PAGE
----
Brianna was amazed at how many different ways there were to make brown, how many different shades and how all of them seemed to be found on Murtagh. His hair, beard, and eyebrows were darkest. His skin was browned from the sun but that was a lighter, ruddier shade - some of it was dirt from the fields and woods. His shirt was lightest but that too was dingy.
He moved to scratch his nose and she glared at him.
“Sorry lass but I been setting on my arse for a solid hour now,” he apologized. “Will ye no let me walk about to stretch me legs?”
Brianna sighed and set her brush and palette down. “It’s fine. The light is fading anyway.”
Murtagh rose from the stool and straightened his stiff limbs. Brianna could hear the joints cracking from behind her easel and felt a brief wave of guilt - it was too much to expect him to sit in an unnatural position for so long at his age.
He moved to the window to look out. “Aye, the clouds are gathering. Yer no likely to get more done today lass. Am I allowed te see it yet?”
“No, yer not,” Brianna affirmed with all the authority she’d learned from her mother. “No till it’s finished.”
Murtagh shrugged and walked about the parlor some more, his movement loosening the further he got from the stool.
It had been Auntie Jenny’s idea - using Murtagh as a portrait subject.
“Ye’ve yer grandmother’s gift,” Auntie Jenny had said with a nod to the portraits in the hall upstairs.
Mam had been able to help with the berries, herbs, and minerals to help mix her paints whenever her supplies ran too low - though whenever Murtagh went on the periodically necessary trips to Edinburgh he always returned with more.
It had occurred to her one day that there was no portrait of Murtagh anywhere so she asked if he’d mind sitting for her - she’d worried it would take more coaxing than it did - and had been struggling to complete the task since. There was always something… not quite right about the sketches she made. She finally gave up and just began painting, hoping the portrait would take shape once she had color to work with. Except there was a lack of color about Murtagh sitting there on the stool and staring at a spot just over her shoulder.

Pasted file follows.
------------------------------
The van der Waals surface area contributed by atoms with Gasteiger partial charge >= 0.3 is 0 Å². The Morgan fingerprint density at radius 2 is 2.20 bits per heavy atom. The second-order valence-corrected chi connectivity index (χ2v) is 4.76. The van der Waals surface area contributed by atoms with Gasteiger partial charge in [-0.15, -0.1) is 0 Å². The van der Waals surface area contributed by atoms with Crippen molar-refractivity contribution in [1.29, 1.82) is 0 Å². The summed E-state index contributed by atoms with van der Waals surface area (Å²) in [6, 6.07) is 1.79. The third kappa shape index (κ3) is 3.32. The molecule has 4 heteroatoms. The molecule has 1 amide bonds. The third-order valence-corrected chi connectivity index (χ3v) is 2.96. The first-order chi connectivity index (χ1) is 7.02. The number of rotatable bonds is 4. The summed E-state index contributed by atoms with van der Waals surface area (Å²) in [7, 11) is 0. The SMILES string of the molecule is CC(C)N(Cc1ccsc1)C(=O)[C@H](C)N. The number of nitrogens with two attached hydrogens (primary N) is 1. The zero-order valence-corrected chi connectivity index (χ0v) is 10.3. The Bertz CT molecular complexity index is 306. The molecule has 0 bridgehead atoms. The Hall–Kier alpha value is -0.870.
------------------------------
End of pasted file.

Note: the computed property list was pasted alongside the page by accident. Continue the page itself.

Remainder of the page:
He left her contemplating the drying image, heading outside where Young Ian and William were playing in the yard.
Da came out of his study with a ledger in his hand. He looked around before approaching Brianna.
“Ye wouldna happen to know where yer Mam has gone?” he asked, glancing at the portrait.
“Rabbie’s wife went into labor this morning,” she informed him.
“Ah. Did yer subject rise up and abandon ye then?” he nodded to the empty stool.
“Light’s shifted. I let him go.”
“Kind of ye. Dinna fash, mo nighean ruaidh,” Da said with a quick pat to her shoulder. “Ye’ll get better light soon.”
“It’s no the light, Da. It’s… I just canna seem to get Murtagh right. He’s so stiff when he sits there like he’s got something up his… like he doesna want to be there,” she caught herself.
Da laughed. “Well, it isna in Murtagh’s nature to be on display like that. Ye must give him time to get used to the sitting.”
Brianna rose on her toes to give Da a kiss on the cheek.
“What was that for?”
“For giving me an idea. Do ye have any loose bits of paper to spare?”
* * *
It rained the next few days so Brianna told Murtagh she wouldn’t need him to sit until the lighting matched what it had been when she started. There was something in her expression that left him uneasy - why did lasses always look like they were up to something?
When the sun did return and he’d prepared himself for another sitting, she smiled and told him that in fact, she’d finished the day before and it was ready for him to see.
“I want to show everyone else but thought ye might like to see it first.” She bit her lip in her excitement before leading him into the parlor.
The easel sat in place of his stool and was turned so it caught the light.
Murtagh’s brow furrowed as he examined the picture.
“Why’d ye have me sit there for days on end if ye were no gon te use it?” he exclaimed but there was a note of satisfaction in the accusation. He managed to catch the attention of several other members of the household who came to investigate.
“It wasn’t you,” Brianna tried to explain as Da came up behind her and put a hand on her shoulder. “So I sketched ye when ye didna know I was watching.”
In the painting, Murtagh was leaning against the door post by one of the outbuildings. On the grass in front of him, Young Ian and William were scratching lines in the dirt and building huts out of twigs and leaves. There was a quiet smile on Murtagh’s face as he watched the boys.
“Ye’ve painted him in his kilt,” Da remarked, amazed.
Brianna flushed. “I copied the tartan from the portrait of you and Uncle Willie upstairs,” she confessed.
“Huh?” William asked as he and Young Ian came to investigate what everyone was looking at. “I wanna see,” he proclaimed, pushing his way forward. “It’s me!” he exclaimed excitedly.
Da ruffled the hair on his son’s head. “Aye, lad. It is.”
“You’re right where you’re supposed to be,” Mam assured Murtagh giving him a quick peck on the cheek before adding, “Making sure young Frasers keep away from trouble - well, young Frasers and young Murrays.”
“Away from trouble?” Da said with a laugh. “From what I recall Murtagh ne’er lifted a finger to prevent me getting in trouble - though ye have been there often enough to help me out of it.”
“Thank ye, lass,” Murtagh said to Brianna, ignoring Jamie’s banter. “It’s… Ye have yer grandmother’s gift, aright.”